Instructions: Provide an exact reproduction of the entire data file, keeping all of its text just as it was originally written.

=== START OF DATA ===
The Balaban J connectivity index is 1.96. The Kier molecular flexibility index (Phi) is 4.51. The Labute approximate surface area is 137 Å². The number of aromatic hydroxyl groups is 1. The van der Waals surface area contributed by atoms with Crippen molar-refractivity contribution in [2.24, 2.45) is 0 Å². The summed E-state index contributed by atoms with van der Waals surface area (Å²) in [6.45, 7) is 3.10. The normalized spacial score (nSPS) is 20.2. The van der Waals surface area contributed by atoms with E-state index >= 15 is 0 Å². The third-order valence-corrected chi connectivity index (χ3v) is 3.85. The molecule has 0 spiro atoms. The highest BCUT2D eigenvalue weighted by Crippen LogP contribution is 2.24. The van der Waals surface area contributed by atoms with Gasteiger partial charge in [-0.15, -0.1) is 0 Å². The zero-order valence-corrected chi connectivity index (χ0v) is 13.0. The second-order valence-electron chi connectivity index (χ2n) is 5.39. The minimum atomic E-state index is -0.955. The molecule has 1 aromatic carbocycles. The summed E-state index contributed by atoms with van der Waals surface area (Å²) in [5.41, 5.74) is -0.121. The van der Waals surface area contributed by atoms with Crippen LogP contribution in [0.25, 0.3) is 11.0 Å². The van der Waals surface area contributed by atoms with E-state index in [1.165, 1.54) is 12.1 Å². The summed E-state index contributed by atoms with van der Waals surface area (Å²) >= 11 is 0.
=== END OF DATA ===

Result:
The Balaban J connectivity index is 1.96. The Kier molecular flexibility index (Phi) is 4.51. The Labute approximate surface area is 137 Å². The number of aromatic hydroxyl groups is 1. The van der Waals surface area contributed by atoms with Crippen molar-refractivity contribution in [2.24, 2.45) is 0 Å². The summed E-state index contributed by atoms with van der Waals surface area (Å²) in [6.45, 7) is 3.10. The normalized spacial score (nSPS) is 20.2. The van der Waals surface area contributed by atoms with E-state index >= 15 is 0 Å². The third-order valence-corrected chi connectivity index (χ3v) is 3.85. The molecule has 0 spiro atoms. The highest BCUT2D eigenvalue weighted by Crippen LogP contribution is 2.24. The van der Waals surface area contributed by atoms with Gasteiger partial charge in [-0.15, -0.1) is 0 Å². The zero-order valence-corrected chi connectivity index (χ0v) is 13.0. The second-order valence-electron chi connectivity index (χ2n) is 5.39. The minimum atomic E-state index is -0.955. The molecule has 1 aromatic carbocycles. The summed E-state index contributed by atoms with van der Waals surface area (Å²) in [5.41, 5.74) is -0.121. The van der Waals surface area contributed by atoms with Crippen LogP contribution in [0.25, 0.3) is 11.0 Å². The van der Waals surface area contributed by atoms with E-state index in [1.165, 1.54) is 12.1 Å². The summed E-state index contributed by atoms with van der Waals surface area (Å²) >= 11 is 0.